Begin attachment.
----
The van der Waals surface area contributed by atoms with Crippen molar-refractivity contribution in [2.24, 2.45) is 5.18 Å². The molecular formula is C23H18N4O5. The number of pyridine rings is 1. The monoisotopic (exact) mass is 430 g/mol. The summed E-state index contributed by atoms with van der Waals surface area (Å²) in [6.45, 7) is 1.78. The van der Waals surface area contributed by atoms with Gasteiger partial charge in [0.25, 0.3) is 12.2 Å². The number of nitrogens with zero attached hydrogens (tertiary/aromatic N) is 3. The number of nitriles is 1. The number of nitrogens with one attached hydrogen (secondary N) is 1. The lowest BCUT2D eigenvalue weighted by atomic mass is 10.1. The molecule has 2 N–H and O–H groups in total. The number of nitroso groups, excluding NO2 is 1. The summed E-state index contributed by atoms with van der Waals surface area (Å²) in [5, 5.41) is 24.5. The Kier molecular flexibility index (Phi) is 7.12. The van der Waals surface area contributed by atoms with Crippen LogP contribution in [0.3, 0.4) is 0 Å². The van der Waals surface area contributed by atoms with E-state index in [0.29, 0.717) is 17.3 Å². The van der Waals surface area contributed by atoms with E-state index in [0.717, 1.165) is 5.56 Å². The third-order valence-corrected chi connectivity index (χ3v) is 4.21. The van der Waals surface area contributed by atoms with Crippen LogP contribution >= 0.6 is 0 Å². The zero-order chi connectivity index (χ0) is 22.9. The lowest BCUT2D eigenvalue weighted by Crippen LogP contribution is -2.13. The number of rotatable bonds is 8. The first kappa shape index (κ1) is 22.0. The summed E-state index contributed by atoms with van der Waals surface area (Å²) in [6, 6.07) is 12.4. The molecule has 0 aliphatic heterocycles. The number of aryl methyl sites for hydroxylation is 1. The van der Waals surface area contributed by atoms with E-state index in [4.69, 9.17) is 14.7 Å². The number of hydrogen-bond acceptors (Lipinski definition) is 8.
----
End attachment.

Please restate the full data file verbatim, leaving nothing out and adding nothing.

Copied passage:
The van der Waals surface area contributed by atoms with Crippen molar-refractivity contribution in [2.24, 2.45) is 5.18 Å². The molecular formula is C23H18N4O5. The number of pyridine rings is 1. The monoisotopic (exact) mass is 430 g/mol. The summed E-state index contributed by atoms with van der Waals surface area (Å²) in [6.45, 7) is 1.78. The van der Waals surface area contributed by atoms with Gasteiger partial charge in [0.25, 0.3) is 12.2 Å². The number of nitrogens with zero attached hydrogens (tertiary/aromatic N) is 3. The number of nitriles is 1. The number of nitrogens with one attached hydrogen (secondary N) is 1. The lowest BCUT2D eigenvalue weighted by atomic mass is 10.1. The molecule has 2 N–H and O–H groups in total. The number of nitroso groups, excluding NO2 is 1. The summed E-state index contributed by atoms with van der Waals surface area (Å²) in [5, 5.41) is 24.5. The Kier molecular flexibility index (Phi) is 7.12. The van der Waals surface area contributed by atoms with Crippen LogP contribution in [0.3, 0.4) is 0 Å². The van der Waals surface area contributed by atoms with E-state index in [0.29, 0.717) is 17.3 Å². The van der Waals surface area contributed by atoms with E-state index in [0.717, 1.165) is 5.56 Å². The third-order valence-corrected chi connectivity index (χ3v) is 4.21. The van der Waals surface area contributed by atoms with Crippen LogP contribution >= 0.6 is 0 Å². The zero-order chi connectivity index (χ0) is 22.9. The lowest BCUT2D eigenvalue weighted by Crippen LogP contribution is -2.13. The number of rotatable bonds is 8. The first kappa shape index (κ1) is 22.0. The summed E-state index contributed by atoms with van der Waals surface area (Å²) in [6, 6.07) is 12.4. The molecule has 0 aliphatic heterocycles. The number of aryl methyl sites for hydroxylation is 1. The van der Waals surface area contributed by atoms with E-state index in [4.69, 9.17) is 14.7 Å². The number of hydrogen-bond acceptors (Lipinski definition) is 8.